Entries in Kennedy Center (3)


Obama Hosts Kennedy Center Honorees at White House

Brendan Hoffman/Getty Images(WASHINGTON) -- Seven entertainment icons were hosted at the White House on Sunday for their contributions to the performing arts.

Actor Dustin Hoffman, blues guitarist Buddy Guy, ballerina Natalia Makarova, and comedian David Letterman were given a reception with the three surviving members of Led Zeppelin before the annual Kennedy Center Honors gala Sunday evening.  President Obama welcomed the performers before they were presented their awards at the event.

The president joked that the motley crew’s presence continued “a tradition at the White house by honoring some extraordinary people with no business being on the same stage together.”

“Here in America, more than any other place on Earth we are free to follow our own passions, explore our own gifts, wherever they may lead us,” he said.  “And people from all around the world come here to make sure that they too can provide us the incredible gifts that they have.”

The individuals had one thing in common: all came from what the president called “humble beginnings.”

“Growing up as the son of a share cropper in Louisiana, Buddy Guy made his first guitar out of wires from a window screen,” Obama said, later adding that the artist is now one of the “last guardians of the great American blues.”

Makarova, on the other hand, defected from the Soviet Union in 1970 only to find her name excised from the record in her homeland.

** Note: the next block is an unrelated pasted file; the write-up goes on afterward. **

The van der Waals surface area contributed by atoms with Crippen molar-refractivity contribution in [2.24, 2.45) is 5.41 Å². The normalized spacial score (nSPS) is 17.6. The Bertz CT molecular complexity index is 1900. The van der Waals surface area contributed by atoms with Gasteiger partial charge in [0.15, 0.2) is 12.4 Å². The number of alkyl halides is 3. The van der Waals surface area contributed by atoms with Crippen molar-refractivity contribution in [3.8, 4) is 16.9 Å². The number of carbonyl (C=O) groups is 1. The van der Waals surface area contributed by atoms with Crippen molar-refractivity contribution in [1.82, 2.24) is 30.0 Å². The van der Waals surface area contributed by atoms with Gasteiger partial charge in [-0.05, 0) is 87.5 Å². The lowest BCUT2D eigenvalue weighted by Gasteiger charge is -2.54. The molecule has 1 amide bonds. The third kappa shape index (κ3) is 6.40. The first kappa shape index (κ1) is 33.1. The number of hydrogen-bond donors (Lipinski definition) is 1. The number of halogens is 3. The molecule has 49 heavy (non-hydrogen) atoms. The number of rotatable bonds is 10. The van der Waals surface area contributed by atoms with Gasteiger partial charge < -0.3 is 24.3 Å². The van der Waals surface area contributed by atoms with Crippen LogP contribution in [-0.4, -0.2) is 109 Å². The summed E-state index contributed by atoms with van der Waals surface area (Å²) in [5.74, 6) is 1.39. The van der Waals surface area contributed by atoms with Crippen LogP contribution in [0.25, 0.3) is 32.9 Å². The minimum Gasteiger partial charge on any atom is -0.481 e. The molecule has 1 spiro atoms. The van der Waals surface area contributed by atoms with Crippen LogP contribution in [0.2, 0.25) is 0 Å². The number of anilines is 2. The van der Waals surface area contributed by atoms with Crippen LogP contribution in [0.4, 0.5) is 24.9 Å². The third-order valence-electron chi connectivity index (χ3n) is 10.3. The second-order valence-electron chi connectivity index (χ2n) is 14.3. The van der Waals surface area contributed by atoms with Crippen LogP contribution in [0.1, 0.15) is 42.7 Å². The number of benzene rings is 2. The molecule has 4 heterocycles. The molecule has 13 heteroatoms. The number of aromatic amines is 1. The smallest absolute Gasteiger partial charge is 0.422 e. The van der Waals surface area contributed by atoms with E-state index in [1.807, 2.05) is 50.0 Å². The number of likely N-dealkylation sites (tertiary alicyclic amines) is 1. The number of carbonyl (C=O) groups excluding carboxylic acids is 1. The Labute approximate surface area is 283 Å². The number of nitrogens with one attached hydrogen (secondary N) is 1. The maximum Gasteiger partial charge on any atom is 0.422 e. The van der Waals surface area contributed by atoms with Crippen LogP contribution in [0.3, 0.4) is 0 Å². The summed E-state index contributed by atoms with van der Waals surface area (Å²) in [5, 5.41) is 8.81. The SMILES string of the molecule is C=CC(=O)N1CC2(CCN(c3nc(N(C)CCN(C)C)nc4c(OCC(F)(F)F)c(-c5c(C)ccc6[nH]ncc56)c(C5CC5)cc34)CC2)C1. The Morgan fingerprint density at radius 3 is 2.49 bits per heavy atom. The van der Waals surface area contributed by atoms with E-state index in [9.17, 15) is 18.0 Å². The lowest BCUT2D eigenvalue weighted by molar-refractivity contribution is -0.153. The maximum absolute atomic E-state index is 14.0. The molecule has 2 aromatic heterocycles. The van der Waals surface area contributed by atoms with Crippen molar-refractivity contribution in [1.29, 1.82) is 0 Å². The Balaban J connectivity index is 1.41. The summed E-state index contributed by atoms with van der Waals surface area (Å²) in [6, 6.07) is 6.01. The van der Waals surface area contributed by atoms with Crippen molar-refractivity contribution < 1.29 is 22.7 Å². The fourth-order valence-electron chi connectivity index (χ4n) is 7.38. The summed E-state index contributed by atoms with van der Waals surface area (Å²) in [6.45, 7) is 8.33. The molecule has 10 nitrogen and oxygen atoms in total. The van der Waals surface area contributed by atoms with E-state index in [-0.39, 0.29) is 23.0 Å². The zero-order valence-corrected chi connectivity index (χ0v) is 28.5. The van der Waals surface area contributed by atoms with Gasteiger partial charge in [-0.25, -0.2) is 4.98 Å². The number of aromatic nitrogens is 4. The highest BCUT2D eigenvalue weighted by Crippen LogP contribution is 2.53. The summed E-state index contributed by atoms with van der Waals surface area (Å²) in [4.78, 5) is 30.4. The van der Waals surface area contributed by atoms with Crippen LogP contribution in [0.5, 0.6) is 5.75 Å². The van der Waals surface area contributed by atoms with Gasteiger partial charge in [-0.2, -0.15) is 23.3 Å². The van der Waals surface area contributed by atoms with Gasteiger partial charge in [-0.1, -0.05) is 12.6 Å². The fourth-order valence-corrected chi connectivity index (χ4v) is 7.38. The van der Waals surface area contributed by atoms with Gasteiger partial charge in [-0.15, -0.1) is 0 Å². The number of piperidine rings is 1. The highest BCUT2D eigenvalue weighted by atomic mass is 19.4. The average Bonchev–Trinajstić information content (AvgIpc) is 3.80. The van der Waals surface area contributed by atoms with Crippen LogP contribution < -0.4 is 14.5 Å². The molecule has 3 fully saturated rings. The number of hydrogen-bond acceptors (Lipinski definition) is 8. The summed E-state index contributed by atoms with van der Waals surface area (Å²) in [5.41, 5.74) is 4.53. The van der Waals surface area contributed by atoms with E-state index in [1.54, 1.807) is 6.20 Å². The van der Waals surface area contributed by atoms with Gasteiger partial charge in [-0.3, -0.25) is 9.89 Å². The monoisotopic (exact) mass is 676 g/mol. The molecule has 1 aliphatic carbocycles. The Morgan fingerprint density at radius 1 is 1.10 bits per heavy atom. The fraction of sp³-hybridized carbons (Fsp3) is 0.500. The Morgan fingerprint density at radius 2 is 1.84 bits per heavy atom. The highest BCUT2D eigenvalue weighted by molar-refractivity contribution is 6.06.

“But no one can erase what takes hold in the heart,” Obama continued.  “In 1989 when the iron curtain opened, the Russian people welcomed her back with open arms.  Over 2,000 people packed in the Kirov Theater where she had trained when she was younger.  Another 20 people crammed in the orchestra.”

While Dustin Hoffman and David Letterman started as a struggling young actor and weatherman, respectively, Obama credited the surviving members of Led Zeppelin -- Robert Plant, Jimmy Page and John Paul Jones -- with redefining the rock genre and its lifestyle.  The president said it was “fitting” the room had three-inch thick windows, given the band’s history of trashing hotels.

Together, the talent assembled reminded the country of the “unique power that makes the arts so important,” Obama concluded.

“Each of us can remember a moment when the people on this stage touched our lives,” he said.  “Maybe they didn’t lead us to become performers ourselves.  But maybe they inspired us to see things in a new way, to hear things differently, to discover something within us or to appreciate how much beauty there is in the world.  It’s that unique power that makes the arts so important.”

Copyright 2012 ABC News Radio


Obama Honors a President 'Who Showed Us What Is Possible' 

Photo Courtesy - Getty Images(WASHINGTON) -- On the 50th anniversary of John F. Kennedy’s inauguration, President Obama said were it not for “unfinished life” and “vision” of the nation’s 35th president, he would not be standing up as the 44th president.